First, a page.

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Reverse Mortgage Helps Senior Buy New Car
John went from driving a Model A Ford to new car with the help of a Federal Housing Administration (FHA) reverse mortgage. The Model A was John's first car, but the Subaru Frontier was the first new car he had ever bought in his 90 years. Often senior citizens have equity in their homes but need to convert that equity into cash. That's what John did with the reverse mortgage.
John's son learned about the FHA reverse mortgage program at a local home show and approached his father about the idea of getting one. John contacted a lender, where he and his family learned more about the program and decided to apply for it. During the loan process John discovered his house had appreciated by over $100,000.
The cash from a reverse mortgage may be drawn in several ways - a lump sum, monthly payments, a line of credit, or a combination of these. The money can be used for any purpose, including: paying off outstanding debt, medical expenses, buying equipment or services that allow a person to remain in their home, buying prescription drugs, home repairs, or travel. In John's case, he was able to pay off some debt, buy new headstones for his parents and baby brothers' graves, and put the balance into a line of credit. Then, when his car needed several repairs, he decided to do something he had never done before - buy a new car.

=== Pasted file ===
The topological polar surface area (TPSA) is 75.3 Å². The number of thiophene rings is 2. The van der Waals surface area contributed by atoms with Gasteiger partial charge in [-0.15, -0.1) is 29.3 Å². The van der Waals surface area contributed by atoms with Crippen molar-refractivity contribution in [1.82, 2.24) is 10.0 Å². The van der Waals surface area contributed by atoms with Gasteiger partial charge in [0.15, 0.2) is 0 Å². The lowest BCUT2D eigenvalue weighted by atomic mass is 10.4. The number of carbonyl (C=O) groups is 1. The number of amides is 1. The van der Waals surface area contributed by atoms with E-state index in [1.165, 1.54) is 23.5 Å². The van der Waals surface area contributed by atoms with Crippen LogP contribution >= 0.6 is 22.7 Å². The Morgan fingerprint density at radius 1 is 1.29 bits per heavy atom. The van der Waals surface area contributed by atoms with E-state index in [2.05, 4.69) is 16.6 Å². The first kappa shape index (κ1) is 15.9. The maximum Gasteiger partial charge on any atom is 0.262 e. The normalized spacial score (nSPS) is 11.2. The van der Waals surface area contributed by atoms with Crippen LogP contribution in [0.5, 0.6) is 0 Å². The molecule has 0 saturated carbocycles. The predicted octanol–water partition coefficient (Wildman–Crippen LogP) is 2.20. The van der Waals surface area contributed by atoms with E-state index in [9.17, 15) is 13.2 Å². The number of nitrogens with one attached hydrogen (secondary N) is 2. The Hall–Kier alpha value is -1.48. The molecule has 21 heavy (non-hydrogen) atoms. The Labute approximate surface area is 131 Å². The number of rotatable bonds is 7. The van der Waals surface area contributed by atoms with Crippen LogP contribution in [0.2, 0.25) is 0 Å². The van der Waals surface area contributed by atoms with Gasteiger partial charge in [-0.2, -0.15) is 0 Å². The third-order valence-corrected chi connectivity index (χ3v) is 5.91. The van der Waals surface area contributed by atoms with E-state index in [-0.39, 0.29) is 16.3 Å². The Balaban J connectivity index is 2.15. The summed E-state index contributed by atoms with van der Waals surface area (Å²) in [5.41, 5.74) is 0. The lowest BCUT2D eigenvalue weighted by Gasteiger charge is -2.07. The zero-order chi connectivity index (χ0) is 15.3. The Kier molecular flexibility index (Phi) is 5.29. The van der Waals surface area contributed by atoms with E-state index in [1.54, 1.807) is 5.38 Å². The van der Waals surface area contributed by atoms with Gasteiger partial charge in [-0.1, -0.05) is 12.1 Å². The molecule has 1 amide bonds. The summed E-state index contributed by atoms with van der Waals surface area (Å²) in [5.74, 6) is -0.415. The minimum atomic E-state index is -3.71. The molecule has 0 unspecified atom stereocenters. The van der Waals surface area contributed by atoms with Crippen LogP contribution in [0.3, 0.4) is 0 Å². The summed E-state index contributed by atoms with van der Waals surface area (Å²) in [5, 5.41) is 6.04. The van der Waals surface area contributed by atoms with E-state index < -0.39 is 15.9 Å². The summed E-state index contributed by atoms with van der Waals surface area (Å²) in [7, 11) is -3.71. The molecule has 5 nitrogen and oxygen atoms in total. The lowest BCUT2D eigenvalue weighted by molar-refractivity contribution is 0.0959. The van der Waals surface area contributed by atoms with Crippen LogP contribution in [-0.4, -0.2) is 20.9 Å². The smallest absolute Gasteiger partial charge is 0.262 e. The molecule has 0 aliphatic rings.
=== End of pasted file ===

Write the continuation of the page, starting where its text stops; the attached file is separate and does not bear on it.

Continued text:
At the age of 90, John has seen many changes in the world. He went from breaking wild horses during the depression to driving a truck for 35 years, logging over 900,000 miles just in the Black Hills area. John is happy with his reverse mortgage. Not only did it allow him to buy a new car, but also it has given him a sense of security, knowing that he has money available if the need arises.
For more information on the reverse mortgage, contact AARP at: 1-800-209-8085, or a HUD approved housing counselor that is approved for Home Equity Conversion Mortgages (HECM).
Content Archived: April 5, 2011